Earth Girl by Janet Edwards
Genre: YA Science Fiction
Publication date: March 5, 2013
Publisher: Pyr (Fantasy imprint of Prometheus Books)
Page count: 350
Star rating: 5/5
Jarra is Handicapped, or an ‘ape’ (although, she’s not supposed to call herself that derogatory name), and she wants to prove everyone wrong about her limitations. Unlike all the normal people in the galaxy, or all the ‘exos’, Jarra is forced to live on Earth with the other Handicapped humans. Being Handicapped means that you lack the gene that allows you to portal to other planets. Jarra has lived her whole life surrounded by other Handicapped students, because exos are often scared or disgusted with them. This is silly, because you can’t ‘catch’ this lack of gene, and exos certainly are no different than humans sentenced to live on Earth. Jarra has a dream of attending a university for exos, but in order to achieve this dream, she has to go in undercover. More than anything, Jarra wants to become a successful historian and she wants to go to a university that isn’t specifically for Handicapped people. What happens when she gets to a university and is faced with exos? Will she blend in or will they discover her secret right away? Can Jarra show them that she’s the same as every other human who can visit other planets?
YES. YES. YES. This is the first book I’ve read in a long time that I couldn’t stop thinking about. Whether I was in class, at the gym, or falling asleep, I couldn’t keep Earth Girl off my mind. I was genuinely excited to wake up in the morning because it meant that I could read again that day. I’ve read a lot of really great titles in the past few months, especially sci-fi ones, but this book really had me on the edge of my seat. For that reason, I can’t give this book anything less than 5 stars.
I originally bought Earth Girl at BookCon this past June. I told someone working the Prometheus Books booth about Hedgehog Book Reviews and what types of books I focus on. He recommended this title because it reflects on ideas involving racism. When I read the back of the book, I didn’t quite believe him. Jarra’s story seemed interesting, but I didn’t get the connection. Well, I was very, very wrong. The way Jarra is treated by exos is essentially how people of color are treated by white people. Some exos even see Handicapped people as less than human and less deserving of rights than themselves. This is extremely sad to read because Handicapped people are literally no different from exos, except that they lack the one gene. This is exactly how PoC are treated, still, in modern day society. I read the entire book as a comparison to the systematic oppression that PoC face and it made it a very powerful title.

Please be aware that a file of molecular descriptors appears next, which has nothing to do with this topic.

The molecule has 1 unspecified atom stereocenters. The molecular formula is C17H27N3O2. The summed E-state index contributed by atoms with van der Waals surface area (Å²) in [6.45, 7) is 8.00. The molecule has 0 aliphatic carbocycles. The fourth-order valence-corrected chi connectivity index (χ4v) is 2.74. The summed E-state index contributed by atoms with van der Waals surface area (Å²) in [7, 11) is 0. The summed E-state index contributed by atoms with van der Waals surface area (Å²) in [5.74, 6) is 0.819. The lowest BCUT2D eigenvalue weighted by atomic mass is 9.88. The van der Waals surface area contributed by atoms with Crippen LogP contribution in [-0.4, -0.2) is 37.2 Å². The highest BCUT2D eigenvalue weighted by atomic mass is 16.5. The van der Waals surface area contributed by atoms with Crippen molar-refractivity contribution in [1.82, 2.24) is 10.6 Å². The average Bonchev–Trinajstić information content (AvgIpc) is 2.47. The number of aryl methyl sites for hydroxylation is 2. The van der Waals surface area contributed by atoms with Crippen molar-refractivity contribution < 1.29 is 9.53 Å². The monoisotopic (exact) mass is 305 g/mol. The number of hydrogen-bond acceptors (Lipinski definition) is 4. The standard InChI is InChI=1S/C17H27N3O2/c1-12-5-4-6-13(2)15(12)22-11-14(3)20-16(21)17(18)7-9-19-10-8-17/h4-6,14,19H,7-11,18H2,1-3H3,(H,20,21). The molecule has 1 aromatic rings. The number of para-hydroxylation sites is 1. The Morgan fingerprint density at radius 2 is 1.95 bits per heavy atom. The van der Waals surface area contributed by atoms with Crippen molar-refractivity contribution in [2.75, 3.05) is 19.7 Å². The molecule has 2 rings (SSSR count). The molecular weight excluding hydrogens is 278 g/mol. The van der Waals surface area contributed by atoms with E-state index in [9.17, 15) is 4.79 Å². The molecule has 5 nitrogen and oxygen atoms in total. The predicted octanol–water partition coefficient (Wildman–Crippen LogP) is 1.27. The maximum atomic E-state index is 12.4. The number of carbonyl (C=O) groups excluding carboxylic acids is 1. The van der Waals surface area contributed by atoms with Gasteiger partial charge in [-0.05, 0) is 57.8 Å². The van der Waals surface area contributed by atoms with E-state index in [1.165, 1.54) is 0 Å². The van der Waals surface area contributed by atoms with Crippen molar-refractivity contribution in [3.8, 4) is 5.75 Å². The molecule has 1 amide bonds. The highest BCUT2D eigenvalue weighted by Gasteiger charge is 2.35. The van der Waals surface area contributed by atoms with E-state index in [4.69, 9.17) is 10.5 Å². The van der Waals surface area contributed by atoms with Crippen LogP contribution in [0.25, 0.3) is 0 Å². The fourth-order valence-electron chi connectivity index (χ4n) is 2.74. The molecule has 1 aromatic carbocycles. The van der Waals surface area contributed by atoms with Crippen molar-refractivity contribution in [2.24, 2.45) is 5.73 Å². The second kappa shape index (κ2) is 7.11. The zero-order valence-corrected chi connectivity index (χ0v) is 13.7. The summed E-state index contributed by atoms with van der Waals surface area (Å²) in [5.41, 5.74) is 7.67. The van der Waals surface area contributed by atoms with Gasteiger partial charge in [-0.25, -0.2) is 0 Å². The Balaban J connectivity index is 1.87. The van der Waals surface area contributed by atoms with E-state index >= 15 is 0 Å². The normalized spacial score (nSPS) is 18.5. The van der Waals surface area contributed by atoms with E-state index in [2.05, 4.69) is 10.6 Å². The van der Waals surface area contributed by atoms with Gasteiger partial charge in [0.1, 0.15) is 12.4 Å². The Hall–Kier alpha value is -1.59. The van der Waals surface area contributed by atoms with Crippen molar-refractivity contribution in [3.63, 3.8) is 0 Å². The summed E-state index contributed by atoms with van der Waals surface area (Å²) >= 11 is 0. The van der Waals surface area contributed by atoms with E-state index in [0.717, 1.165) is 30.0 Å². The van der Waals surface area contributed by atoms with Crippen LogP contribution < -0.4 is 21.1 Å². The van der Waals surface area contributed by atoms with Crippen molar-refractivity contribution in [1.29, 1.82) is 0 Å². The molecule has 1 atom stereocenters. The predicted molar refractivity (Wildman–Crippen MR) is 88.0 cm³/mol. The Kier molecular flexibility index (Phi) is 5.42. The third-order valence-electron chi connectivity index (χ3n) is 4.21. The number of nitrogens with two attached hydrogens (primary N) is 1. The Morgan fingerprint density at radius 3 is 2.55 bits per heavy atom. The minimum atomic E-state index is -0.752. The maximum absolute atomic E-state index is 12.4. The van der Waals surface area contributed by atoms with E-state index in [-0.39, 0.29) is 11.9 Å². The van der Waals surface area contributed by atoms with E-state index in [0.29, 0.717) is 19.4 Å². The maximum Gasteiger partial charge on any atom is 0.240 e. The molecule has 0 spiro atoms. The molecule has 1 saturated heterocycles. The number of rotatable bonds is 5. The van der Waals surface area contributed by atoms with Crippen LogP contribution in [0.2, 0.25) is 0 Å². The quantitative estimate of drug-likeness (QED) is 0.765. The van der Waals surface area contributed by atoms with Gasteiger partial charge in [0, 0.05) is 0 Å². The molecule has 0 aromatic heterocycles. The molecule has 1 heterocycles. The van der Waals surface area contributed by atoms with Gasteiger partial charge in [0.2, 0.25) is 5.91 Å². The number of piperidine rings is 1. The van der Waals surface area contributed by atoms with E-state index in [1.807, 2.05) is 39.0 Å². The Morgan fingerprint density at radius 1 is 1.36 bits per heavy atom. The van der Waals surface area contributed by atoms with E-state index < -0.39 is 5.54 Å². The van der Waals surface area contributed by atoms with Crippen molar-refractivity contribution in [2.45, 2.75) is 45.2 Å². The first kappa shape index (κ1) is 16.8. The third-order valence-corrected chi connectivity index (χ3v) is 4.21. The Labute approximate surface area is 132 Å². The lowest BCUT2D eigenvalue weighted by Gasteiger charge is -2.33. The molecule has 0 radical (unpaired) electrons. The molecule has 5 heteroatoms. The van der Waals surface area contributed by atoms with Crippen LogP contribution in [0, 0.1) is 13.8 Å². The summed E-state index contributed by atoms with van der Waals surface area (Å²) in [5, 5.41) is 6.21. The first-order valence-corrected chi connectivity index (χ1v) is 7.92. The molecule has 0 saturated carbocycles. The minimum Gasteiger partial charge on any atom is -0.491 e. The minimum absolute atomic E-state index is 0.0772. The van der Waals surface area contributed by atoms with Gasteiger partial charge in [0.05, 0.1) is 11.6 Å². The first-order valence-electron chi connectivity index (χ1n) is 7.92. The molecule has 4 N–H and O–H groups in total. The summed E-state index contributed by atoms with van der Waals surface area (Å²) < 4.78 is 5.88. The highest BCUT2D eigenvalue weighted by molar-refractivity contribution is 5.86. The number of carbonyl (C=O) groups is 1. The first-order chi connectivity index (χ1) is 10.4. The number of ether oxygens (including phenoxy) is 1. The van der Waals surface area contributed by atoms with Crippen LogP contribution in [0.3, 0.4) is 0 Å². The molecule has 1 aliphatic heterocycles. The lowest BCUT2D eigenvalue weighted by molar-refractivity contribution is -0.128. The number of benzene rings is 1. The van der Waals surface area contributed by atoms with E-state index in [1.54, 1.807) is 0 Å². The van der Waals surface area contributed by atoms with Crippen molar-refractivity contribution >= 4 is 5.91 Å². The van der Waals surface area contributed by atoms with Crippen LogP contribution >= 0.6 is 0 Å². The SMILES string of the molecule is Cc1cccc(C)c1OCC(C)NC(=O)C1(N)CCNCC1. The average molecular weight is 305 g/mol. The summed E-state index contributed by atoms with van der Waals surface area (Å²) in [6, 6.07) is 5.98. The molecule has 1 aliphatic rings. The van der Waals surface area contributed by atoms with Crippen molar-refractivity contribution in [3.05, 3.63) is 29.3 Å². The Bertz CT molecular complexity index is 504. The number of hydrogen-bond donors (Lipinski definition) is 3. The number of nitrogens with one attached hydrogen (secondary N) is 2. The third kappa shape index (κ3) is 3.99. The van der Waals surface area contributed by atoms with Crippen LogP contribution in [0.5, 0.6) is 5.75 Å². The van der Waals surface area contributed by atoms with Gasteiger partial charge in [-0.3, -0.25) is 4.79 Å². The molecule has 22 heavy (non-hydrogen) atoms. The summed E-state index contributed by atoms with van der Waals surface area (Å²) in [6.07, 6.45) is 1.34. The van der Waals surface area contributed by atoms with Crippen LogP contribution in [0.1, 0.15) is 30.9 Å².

Earth Girl is classic sci-fi. Janet Edwards builds an entire futuristic world complete with civilized planets and portals that can send people through space. This book was so creative that I wish the author could release a novella that just describes this world a bit further. I want to know more! I usually am a sucker for sci-fi books that have cool alien species, but Earth Girl was still amazing despite it only being about humans.
I’m so glad I picked up this book at BookCon. I’m only halfway through (maybe not even?) all the titles I got, but I feel lucky that I randomly decided to start this one. I hope to read more Prometheus/Pyr books in the future. Thank you to Janet Edwards for writing such a great sci-fi novel with a cool, strong female character. I think Earth Girl is very powerful in the sense that it touches on themes of racism.